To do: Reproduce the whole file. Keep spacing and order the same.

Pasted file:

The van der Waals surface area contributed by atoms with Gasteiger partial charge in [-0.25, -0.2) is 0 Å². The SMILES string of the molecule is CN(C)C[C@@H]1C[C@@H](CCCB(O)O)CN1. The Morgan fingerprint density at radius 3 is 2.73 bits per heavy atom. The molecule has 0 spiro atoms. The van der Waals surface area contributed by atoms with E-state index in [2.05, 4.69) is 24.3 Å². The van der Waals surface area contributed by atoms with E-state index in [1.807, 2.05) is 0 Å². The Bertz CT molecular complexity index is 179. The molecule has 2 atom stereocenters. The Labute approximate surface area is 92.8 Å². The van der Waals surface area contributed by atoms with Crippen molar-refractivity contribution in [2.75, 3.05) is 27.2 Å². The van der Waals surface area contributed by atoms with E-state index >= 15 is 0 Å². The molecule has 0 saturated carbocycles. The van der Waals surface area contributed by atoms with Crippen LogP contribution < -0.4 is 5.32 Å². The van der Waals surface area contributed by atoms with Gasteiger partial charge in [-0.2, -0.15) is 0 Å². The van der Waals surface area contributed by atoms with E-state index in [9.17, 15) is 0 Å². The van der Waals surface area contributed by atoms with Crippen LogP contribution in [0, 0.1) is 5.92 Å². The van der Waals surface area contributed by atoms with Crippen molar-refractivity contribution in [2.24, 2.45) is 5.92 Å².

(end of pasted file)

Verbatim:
The van der Waals surface area contributed by atoms with Gasteiger partial charge in [-0.25, -0.2) is 0 Å². The SMILES string of the molecule is CN(C)C[C@@H]1C[C@@H](CCCB(O)O)CN1. The Morgan fingerprint density at radius 3 is 2.73 bits per heavy atom. The molecule has 0 spiro atoms. The van der Waals surface area contributed by atoms with E-state index in [2.05, 4.69) is 24.3 Å². The van der Waals surface area contributed by atoms with E-state index in [1.807, 2.05) is 0 Å². The Bertz CT molecular complexity index is 179. The molecule has 2 atom stereocenters. The Labute approximate surface area is 92.8 Å². The van der Waals surface area contributed by atoms with Crippen molar-refractivity contribution in [2.75, 3.05) is 27.2 Å². The van der Waals surface area contributed by atoms with E-state index >= 15 is 0 Å². The molecule has 0 saturated carbocycles. The van der Waals surface area contributed by atoms with Crippen LogP contribution < -0.4 is 5.32 Å². The van der Waals surface area contributed by atoms with Gasteiger partial charge in [-0.2, -0.15) is 0 Å². The van der Waals surface area contributed by atoms with E-state index in [9.17, 15) is 0 Å². The van der Waals surface area contributed by atoms with Crippen LogP contribution in [0, 0.1) is 5.92 Å². The van der Waals surface area contributed by atoms with Crippen molar-refractivity contribution in [2.24, 2.45) is 5.92 Å².